Image Courtesy : jacobweb
A grey warehouse in an industrial park in Indiana is an unlikely place to find the future of market gardening. But it is, nevertheless, home to a pristine, climate-controlled room full of eerily perfect plants. They grow 22 hours a day, 365 days a year in 25-foot towers, untouched by pests and bathed in an alien pink light. Critical to this $2.5m techno-Eden, run by a firm called Green Sense Farms, are the thousands of blue and red light-emitting diodes (LEDs) supplied by Philips, a Dutch technology firm. The light they give off is of precisely the wavelength craved by the crops grown here, which include lettuce, kale, basil and chives.
The idea of abandoning the sun’s light for the artificial sort is not new. It offers plenty of advantages: no need to worry about seasons or the weather, for instance, not to mention the ability to grow around the clock (although a couple of hours a day are necessary, says Gus van der Feltz of Philips, for the plant equivalent of sleep). Moving plants indoors allows them to be coddled in other ways, too. Water can be recycled continuously, and sensors can detect which nutrients are missing and provide them in small, accurate bursts.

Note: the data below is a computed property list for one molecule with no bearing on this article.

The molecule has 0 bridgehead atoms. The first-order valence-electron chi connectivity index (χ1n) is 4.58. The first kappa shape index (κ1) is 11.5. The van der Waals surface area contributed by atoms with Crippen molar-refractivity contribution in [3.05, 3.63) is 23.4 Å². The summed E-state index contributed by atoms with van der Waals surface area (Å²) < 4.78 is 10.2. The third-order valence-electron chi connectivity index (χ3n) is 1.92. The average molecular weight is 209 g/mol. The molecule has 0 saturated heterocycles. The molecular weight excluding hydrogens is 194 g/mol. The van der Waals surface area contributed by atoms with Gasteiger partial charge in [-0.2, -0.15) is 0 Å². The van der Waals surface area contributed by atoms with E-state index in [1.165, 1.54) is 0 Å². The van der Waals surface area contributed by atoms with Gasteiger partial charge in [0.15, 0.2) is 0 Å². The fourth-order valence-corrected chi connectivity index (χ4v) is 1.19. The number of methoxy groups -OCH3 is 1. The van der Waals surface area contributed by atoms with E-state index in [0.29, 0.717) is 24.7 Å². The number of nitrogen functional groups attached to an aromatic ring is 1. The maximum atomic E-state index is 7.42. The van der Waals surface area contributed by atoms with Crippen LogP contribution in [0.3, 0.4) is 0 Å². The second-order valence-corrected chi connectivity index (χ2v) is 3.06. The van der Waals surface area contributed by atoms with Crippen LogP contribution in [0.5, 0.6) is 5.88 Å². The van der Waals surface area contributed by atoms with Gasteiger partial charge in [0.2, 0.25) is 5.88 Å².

However, LEDs offer a host of benefits over traditional, fluorescent growing lights. For one thing, they are far more efficient, which helps to keep electricity bills down. High efficiency means less heat, which makes air conditioning cheaper. Being cooler, the lights can be placed closer to the plants, so the crops can be planted more densely. The wavelengths of the light can be fine-tuned so that lettuce is crisper, or softer, says Robert Colangelo, the president of Green Sense Farms. Your correspondent tasted soft, sweet kale nibbled straight off the plant. It was delicious. The crops grow faster, too. Philips reckons that using LED lights in this sort of controlled, indoor environment could cut growing cycles by up to half compared with traditional farming.
That could help meet demand for what was once impossible: fresh, locally grown produce, all year round. Hydroponic, naturally lit greenhouses, such as those built by BrightFarms, a firm based in New York, are already supplying produce to cities such as Chicago and New York. Green Sense Farms is not the first to try growing under LEDs, and despite their efficiency, energy costs have been a challenge for its predecessors. But Mr Colangelo is confident. LEDs are becoming cheaper all the time, and the involvement of Philips, which has invested heavily in the technology, suggests that costs can fall further.
Farms such as these are unlikely to be suitable for heavy crops like corn and potatoes—which grow pretty efficiently in vast fields. But if Green Sense Farms can prove its commercial worth, this form of farming could become widespread for leafy greens and other high-value crops. A new national climate assessment, published on May 6th, sets out the threats that American agriculture is facing, such as growing numbers of insects and other pests and a rising incidence of bad weather. Indoor farming is, happily, immune to both.